What Do Hex Bar Deadlifts Work?

A strength training exercise, the hex bar deadlift (also known as the trap bar deadlift) is suitable for both those new to lifting and professional athletes. It’s a variation of the traditional deadlift, and uses a specialty hexagon-shaped barbell.

The lifter steps inside and lifts the weight around them. It’s a deadlift designed to improve athletic performance, strength, and power.

The muscles worked by the hex bar deadlift include your glutes, vastus lateralis, hamstrings, quadriceps, trapezius, erector spinae, latissimus dorsi, biceps, brachioradialis, calves, and adductors.

But how do you actually do a hex bar deadlift, and what else is there to know about this deadlift variation? The following article will outline the benefits of the hex bar deadlift, and how it differs from the conventional deadlift.

What Do Hex Bar Deadlifts Work

Muscles Worked By The Hex Bar Deadlift

The muscles worked by the hex bar deadlift include the quadricep muscles, the hamstring muscles, the calves, the erector spinae muscles, the adductors, the abdominal core and obliques, the trapezius, the latissimus dorsi muscles, the infraspinatus, and the gripping muscles. 

Let’s look at the primary muscles in more detail, and how they’re worked by the hex bar deadlift. 


The hex bar deadlift focuses on the quadriceps (muscles on the front of your thigh that include the vastus intermedius, the rectus femoris, the vastus lateralis, and the vastus medialis) more than the conventional deadlift.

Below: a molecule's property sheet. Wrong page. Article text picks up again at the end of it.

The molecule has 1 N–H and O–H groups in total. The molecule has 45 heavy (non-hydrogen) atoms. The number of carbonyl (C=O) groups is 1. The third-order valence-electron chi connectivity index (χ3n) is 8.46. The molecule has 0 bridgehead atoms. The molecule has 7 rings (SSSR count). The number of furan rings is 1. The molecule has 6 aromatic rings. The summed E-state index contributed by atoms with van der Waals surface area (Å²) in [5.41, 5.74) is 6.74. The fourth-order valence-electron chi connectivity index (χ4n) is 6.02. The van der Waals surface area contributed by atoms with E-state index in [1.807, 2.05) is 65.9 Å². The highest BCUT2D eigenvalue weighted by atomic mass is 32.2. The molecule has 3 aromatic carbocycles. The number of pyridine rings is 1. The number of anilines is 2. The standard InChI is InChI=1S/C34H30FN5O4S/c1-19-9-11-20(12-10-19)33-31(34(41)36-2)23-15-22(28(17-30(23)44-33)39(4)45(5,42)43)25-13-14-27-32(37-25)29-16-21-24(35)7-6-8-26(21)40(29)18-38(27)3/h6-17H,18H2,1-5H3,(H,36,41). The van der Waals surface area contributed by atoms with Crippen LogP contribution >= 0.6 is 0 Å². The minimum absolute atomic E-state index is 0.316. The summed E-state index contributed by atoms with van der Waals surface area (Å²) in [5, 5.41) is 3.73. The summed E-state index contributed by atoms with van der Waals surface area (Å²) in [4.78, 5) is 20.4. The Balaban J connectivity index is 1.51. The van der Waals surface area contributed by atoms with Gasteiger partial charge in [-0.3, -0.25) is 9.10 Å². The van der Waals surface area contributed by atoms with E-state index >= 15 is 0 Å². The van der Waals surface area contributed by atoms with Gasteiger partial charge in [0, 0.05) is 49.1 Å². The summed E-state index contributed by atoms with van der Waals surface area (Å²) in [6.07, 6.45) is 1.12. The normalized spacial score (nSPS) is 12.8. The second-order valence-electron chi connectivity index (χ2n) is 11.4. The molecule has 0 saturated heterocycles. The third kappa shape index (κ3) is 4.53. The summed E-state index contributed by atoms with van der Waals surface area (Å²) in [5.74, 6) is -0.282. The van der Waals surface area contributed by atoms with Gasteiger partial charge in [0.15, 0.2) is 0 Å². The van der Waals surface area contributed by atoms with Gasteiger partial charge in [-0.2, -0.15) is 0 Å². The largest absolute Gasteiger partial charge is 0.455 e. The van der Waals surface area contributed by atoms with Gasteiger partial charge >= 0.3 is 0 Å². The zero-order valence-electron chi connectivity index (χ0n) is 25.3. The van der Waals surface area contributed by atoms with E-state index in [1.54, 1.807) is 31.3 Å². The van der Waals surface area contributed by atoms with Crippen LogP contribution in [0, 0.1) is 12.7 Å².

It’s an easier exercise on your back, because your center of mass is within the hex bar, rather than behind the bar. 


The hamstrings, on the other hand, are targeted less than with a traditional deadlift. This muscle group includes the semimembranosus, the semitendinosus, and the biceps femoris. They’re also found in the thigh, directly opposite the quads. Your hamstrings are the driving force of lower body strength. 


The calves muscle group is also worked during a hex bar deadlift, and this group includes the gastrocnemius, the soleus, and the achilles tendon. 

Erector Spinae Muscles 

The erector spinae muscle group includes the iliocostalis, the longissimus, and the spinalis. They run parallel to your outer vertebra, and run all the way from the back of your skull to your pelvis.

The hex bar deadlift puts less pressure on these muscles than the traditional deadlift, due to your upright position in the bar. This makes for far less chance of lower back pain. 

Adductor Muscles

The adductor group muscles, also known as the hip adductors, help with moving your thighs from your body’s center. This muscle group includes the pectineus, the gracilis, the adductor brevis, the adductor longus, and the adductor magnus.

The adductor magnus is one of the biggest muscles in the human body. 

Abdominal Core And Obliques

The abdominal core muscles and obliques include the rectus abdominis, the transverse obliques, and the internal and external obliques. Your core is targeted by any form of deadlift. Your core muscles are worked by tightening your body, which is known as blocking. This helps to stabilize your spine. 

How To Do A Hex Bar Deadlift